- Written by John E. Johnson, Jr.
- Published on 05 December 2007
To say that VIZIO owns the flat panel display market right now would be an understatement. And, the reason is simple: the price.
Only a couple of years ago, to get a 50" plasma HDTV, you would have had to shell out about $5,000, even at Costco. Nobody had heard of VIZIO at that time, and the flat panel TVs were all big name brands.
Oh, how things have changed.
VIZIO, a huge company that is based out of Irvine, California, makes their flat panels in Asia, and let's face it, nobody will spend extra money just for the name VIZIO. That is not what they are selling.
Also, I don't know anyone who claims VIZIO makes the best quality HDTVs in terms of the picture. While a Pioneer or Sony is "excellent", the VIZIO is "very good".
But, the average consumer is perfectly happy to purchase "very good" for less than $1,500 instead of paying one or two thousand dollars more for "excellent". That value is why stores are having difficulty keeping VIZIO HDTVs on the shelves, because they are flying off those shelves into consumers' homes. Every week I go to Costco, the TVs seem to be $100 cheaper.
So, with that in mind, let's take a look at the VIZIO VP50 50" Plasma HDTV.
- Design: 50" Plasma HDTV
- Resolution: 1,365 x 768
- Brightness: 1,500 cd/m2
- Contrast: 15,000:1
- Inputs: Three HDMI, Two Component Video, One S-Video, Two Composite Video, One RGB
- Dimensions: 34.2" H x 48.8" W x 12.2" D (3.9" D without stand)
- Weight: 120 Pounds
- MSRP: $1,299.99 USA
The VP50 has a native resolution of 1,365 x 768 pixels. It is a heavy TV, at 120 pounds (including the stand). I guess that is the only drawback of bigger and bigger flat panels, and this thing was a real monster to move around. Definitely ask your neighbor or son to help you put it on a TV table. Don't do it by yourself. I still have aches and pains from a torn rotator cuff in my shoulder from moving a 1,200 watt monoblock power amplifier on my own.
Finally, HDTV manufacturers are putting several HDMI inputs on their models, and this one has three (the version I received for review was an early run, and had only two). Of course, there are component video, S-Video, and composite video inputs as well, but even component video is now considered a "legacy" input, at least as far as I am concerned. And, DVI is history.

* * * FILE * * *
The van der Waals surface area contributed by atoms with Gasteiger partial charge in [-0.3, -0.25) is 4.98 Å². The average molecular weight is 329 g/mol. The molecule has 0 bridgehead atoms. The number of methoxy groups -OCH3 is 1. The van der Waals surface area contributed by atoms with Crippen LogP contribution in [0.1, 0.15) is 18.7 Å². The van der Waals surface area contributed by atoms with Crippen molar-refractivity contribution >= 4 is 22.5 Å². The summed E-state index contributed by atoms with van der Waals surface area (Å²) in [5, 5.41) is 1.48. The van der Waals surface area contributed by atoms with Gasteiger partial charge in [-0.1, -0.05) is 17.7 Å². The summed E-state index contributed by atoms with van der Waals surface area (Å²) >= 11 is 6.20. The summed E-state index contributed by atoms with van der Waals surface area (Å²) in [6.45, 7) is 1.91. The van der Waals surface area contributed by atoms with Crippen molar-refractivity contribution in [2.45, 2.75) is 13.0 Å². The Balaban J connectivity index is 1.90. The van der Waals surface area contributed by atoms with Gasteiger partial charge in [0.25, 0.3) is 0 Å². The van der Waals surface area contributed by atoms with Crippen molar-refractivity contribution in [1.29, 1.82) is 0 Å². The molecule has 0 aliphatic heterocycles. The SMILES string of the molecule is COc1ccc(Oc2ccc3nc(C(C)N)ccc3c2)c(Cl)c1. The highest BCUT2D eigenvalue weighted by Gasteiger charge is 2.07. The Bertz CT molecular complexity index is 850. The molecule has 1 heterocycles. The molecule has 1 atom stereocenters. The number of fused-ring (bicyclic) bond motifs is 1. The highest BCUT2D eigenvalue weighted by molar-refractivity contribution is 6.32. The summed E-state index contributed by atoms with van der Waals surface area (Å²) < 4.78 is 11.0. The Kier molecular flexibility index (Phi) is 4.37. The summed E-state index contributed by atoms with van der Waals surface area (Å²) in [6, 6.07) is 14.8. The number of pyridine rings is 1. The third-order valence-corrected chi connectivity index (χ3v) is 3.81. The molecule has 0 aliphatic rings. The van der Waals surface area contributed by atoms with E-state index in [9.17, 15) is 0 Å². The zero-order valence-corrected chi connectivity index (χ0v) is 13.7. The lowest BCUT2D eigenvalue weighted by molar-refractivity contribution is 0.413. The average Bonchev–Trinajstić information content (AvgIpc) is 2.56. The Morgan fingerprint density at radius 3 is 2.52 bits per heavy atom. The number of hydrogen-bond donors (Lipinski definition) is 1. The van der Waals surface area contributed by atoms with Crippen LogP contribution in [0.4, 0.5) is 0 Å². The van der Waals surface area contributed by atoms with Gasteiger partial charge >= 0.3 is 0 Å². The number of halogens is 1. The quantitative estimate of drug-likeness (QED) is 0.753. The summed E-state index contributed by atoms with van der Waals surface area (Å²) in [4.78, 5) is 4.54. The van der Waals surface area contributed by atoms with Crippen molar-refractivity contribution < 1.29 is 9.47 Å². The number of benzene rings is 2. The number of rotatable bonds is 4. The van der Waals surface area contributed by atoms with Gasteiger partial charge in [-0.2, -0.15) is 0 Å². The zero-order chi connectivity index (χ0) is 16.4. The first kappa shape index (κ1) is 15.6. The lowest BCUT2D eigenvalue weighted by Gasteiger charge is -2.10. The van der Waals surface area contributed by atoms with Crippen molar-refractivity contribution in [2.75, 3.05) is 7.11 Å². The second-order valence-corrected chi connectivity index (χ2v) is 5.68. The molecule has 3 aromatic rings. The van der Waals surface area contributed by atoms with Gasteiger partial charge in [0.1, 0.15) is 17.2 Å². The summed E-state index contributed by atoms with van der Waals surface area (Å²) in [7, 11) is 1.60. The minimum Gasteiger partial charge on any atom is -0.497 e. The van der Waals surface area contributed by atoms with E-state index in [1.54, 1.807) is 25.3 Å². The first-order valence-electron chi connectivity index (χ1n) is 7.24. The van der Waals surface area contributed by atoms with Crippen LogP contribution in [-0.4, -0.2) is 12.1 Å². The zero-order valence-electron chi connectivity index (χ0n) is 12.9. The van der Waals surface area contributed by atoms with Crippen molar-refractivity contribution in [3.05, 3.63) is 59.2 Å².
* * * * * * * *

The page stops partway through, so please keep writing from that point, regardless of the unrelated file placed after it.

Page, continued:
Another thing I like about the latest crop of flat panels (and projectors too), is that they look great right out of the box. The VP50 is no exception. I connected the HDMI out from my satellite box (DirecTV) to one of the HDMI inputs on the VIZIO, turned it on, selected HDMI 1, and started watching football games.
The image is bright (31.3 foot-Lamberts), like plasmas tend to be, and the menu allows full control of all variables, such as brightness, contrast, tint, and saturation. You can select a dynamic contrast mode if you like, and I did like it. I used it all the time after trying it out. The image had a lot more snap to it. There are also a number of picture modes to choose from, such as Movie and Game. However, with those modes, menu items like tint and color are not adjustable. In other words, you can only adjust those things in the Custom picture mode, so that is the one I used for all viewing and calibration. This includes the Color Temperature, for adjusting Red, Green, and Blue.
The remote control is the same one that I had for the previous VIZIO HDTV that we reviewed, which was a 47" LCD.
I had no problem setting up the TV. Menus were very easy to understand. I tweaked the tint a bit for various channels and changed the brightness and contrast, but other than that, it did not need much alteration. After calibration, I could see that it was improved, but it was still quite nice even without calibration.
Picture-in-Picture (PiP) and Picture-on-Picture (PoP) are there, but DirecTV has its own built-in PiP when you use the program guide. If you want to have two programs in PiP, you need two tuners in your satellite box.
The built-in amplifier and speakers were among the best I have ever tested, so you don't need to connect the analog audio out to a receiver for listening to most programs. However, for watching movies, of course, you want to use your 5.1 receiver for the surround sound.